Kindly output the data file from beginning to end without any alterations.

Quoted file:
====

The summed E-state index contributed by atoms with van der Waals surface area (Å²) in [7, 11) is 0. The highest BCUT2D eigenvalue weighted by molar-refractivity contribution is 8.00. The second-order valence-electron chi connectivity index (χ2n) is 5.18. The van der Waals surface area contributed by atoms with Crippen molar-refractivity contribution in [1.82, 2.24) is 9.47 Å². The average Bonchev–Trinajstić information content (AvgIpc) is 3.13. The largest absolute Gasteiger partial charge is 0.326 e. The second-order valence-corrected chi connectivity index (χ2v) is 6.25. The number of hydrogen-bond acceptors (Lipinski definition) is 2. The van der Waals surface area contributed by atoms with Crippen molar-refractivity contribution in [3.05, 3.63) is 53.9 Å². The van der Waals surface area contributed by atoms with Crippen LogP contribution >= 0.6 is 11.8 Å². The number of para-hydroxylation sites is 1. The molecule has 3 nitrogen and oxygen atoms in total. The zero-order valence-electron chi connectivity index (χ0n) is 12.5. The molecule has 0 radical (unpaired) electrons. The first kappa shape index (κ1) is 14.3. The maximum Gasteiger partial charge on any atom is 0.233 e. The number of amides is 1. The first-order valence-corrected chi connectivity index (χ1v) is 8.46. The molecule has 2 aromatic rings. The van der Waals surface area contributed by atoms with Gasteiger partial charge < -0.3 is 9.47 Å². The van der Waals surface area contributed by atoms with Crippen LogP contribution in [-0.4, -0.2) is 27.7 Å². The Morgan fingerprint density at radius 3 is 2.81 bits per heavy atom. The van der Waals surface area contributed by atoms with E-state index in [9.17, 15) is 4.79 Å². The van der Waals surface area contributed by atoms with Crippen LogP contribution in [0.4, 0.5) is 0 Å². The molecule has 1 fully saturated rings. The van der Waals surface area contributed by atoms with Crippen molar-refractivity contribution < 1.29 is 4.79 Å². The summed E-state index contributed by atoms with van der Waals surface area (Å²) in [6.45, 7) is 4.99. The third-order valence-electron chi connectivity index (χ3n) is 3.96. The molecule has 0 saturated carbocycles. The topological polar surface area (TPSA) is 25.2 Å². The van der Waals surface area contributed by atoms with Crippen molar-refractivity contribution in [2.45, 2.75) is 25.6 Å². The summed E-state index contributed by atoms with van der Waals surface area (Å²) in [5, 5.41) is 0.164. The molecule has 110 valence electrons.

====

The summed E-state index contributed by atoms with van der Waals surface area (Å²) in [7, 11) is 0. The highest BCUT2D eigenvalue weighted by molar-refractivity contribution is 8.00. The second-order valence-electron chi connectivity index (χ2n) is 5.18. The van der Waals surface area contributed by atoms with Crippen molar-refractivity contribution in [1.82, 2.24) is 9.47 Å². The average Bonchev–Trinajstić information content (AvgIpc) is 3.13. The largest absolute Gasteiger partial charge is 0.326 e. The second-order valence-corrected chi connectivity index (χ2v) is 6.25. The number of hydrogen-bond acceptors (Lipinski definition) is 2. The van der Waals surface area contributed by atoms with Crippen molar-refractivity contribution in [3.05, 3.63) is 53.9 Å². The van der Waals surface area contributed by atoms with Crippen LogP contribution >= 0.6 is 11.8 Å². The number of para-hydroxylation sites is 1. The molecule has 3 nitrogen and oxygen atoms in total. The zero-order valence-electron chi connectivity index (χ0n) is 12.5. The molecule has 0 radical (unpaired) electrons. The first kappa shape index (κ1) is 14.3. The maximum Gasteiger partial charge on any atom is 0.233 e. The number of amides is 1. The first-order valence-corrected chi connectivity index (χ1v) is 8.46. The molecule has 2 aromatic rings. The van der Waals surface area contributed by atoms with Gasteiger partial charge < -0.3 is 9.47 Å². The van der Waals surface area contributed by atoms with Crippen LogP contribution in [-0.4, -0.2) is 27.7 Å². The Morgan fingerprint density at radius 3 is 2.81 bits per heavy atom. The van der Waals surface area contributed by atoms with E-state index in [9.17, 15) is 4.79 Å². The van der Waals surface area contributed by atoms with Crippen LogP contribution in [0.4, 0.5) is 0 Å². The molecule has 1 fully saturated rings. The van der Waals surface area contributed by atoms with Crippen molar-refractivity contribution < 1.29 is 4.79 Å². The summed E-state index contributed by atoms with van der Waals surface area (Å²) in [6.45, 7) is 4.99. The third-order valence-electron chi connectivity index (χ3n) is 3.96. The molecule has 0 saturated carbocycles. The topological polar surface area (TPSA) is 25.2 Å². The van der Waals surface area contributed by atoms with Crippen molar-refractivity contribution in [2.45, 2.75) is 25.6 Å². The summed E-state index contributed by atoms with van der Waals surface area (Å²) in [5, 5.41) is 0.164. The molecule has 110 valence electrons.